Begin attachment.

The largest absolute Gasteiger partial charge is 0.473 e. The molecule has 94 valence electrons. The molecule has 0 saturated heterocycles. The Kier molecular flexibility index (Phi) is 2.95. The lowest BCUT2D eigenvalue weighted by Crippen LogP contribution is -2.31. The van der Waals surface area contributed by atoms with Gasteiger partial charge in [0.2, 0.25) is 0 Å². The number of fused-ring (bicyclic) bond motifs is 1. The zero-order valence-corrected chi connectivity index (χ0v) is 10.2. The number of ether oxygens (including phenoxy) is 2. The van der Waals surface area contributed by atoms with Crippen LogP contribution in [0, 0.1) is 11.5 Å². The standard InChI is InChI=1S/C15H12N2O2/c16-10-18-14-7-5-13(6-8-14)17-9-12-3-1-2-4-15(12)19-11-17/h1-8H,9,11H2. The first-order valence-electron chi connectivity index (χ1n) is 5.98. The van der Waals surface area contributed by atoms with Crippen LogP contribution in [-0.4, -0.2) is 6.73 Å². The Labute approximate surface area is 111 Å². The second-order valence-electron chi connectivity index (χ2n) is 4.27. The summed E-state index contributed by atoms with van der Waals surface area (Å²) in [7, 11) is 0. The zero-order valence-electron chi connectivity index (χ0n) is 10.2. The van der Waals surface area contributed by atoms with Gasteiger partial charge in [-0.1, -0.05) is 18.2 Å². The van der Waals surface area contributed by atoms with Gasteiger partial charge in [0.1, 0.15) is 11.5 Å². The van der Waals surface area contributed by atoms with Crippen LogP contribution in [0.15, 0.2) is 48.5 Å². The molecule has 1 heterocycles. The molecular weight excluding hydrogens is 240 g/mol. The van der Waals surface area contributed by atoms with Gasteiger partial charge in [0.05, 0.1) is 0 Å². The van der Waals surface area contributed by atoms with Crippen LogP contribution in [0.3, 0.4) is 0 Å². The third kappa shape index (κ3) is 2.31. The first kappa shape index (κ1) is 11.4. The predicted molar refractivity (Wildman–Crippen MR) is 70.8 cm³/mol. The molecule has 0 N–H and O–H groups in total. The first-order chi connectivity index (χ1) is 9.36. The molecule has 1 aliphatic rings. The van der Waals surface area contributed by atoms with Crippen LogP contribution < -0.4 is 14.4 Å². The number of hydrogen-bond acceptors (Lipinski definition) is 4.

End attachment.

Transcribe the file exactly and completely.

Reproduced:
The largest absolute Gasteiger partial charge is 0.473 e. The molecule has 94 valence electrons. The molecule has 0 saturated heterocycles. The Kier molecular flexibility index (Phi) is 2.95. The lowest BCUT2D eigenvalue weighted by Crippen LogP contribution is -2.31. The van der Waals surface area contributed by atoms with Gasteiger partial charge in [0.2, 0.25) is 0 Å². The number of fused-ring (bicyclic) bond motifs is 1. The zero-order valence-corrected chi connectivity index (χ0v) is 10.2. The number of ether oxygens (including phenoxy) is 2. The van der Waals surface area contributed by atoms with Crippen LogP contribution in [0, 0.1) is 11.5 Å². The standard InChI is InChI=1S/C15H12N2O2/c16-10-18-14-7-5-13(6-8-14)17-9-12-3-1-2-4-15(12)19-11-17/h1-8H,9,11H2. The first-order valence-electron chi connectivity index (χ1n) is 5.98. The van der Waals surface area contributed by atoms with Crippen LogP contribution in [-0.4, -0.2) is 6.73 Å². The Labute approximate surface area is 111 Å². The second-order valence-electron chi connectivity index (χ2n) is 4.27. The summed E-state index contributed by atoms with van der Waals surface area (Å²) in [7, 11) is 0. The zero-order valence-electron chi connectivity index (χ0n) is 10.2. The van der Waals surface area contributed by atoms with Gasteiger partial charge in [-0.1, -0.05) is 18.2 Å². The van der Waals surface area contributed by atoms with Gasteiger partial charge in [0.1, 0.15) is 11.5 Å². The van der Waals surface area contributed by atoms with Crippen LogP contribution in [0.15, 0.2) is 48.5 Å². The molecule has 1 heterocycles. The molecular weight excluding hydrogens is 240 g/mol. The van der Waals surface area contributed by atoms with Gasteiger partial charge in [0.05, 0.1) is 0 Å². The van der Waals surface area contributed by atoms with Crippen LogP contribution in [0.3, 0.4) is 0 Å². The third kappa shape index (κ3) is 2.31. The first kappa shape index (κ1) is 11.4. The predicted molar refractivity (Wildman–Crippen MR) is 70.8 cm³/mol. The molecule has 0 N–H and O–H groups in total. The first-order chi connectivity index (χ1) is 9.36. The molecule has 1 aliphatic rings. The van der Waals surface area contributed by atoms with Crippen LogP contribution < -0.4 is 14.4 Å². The number of hydrogen-bond acceptors (Lipinski definition) is 4.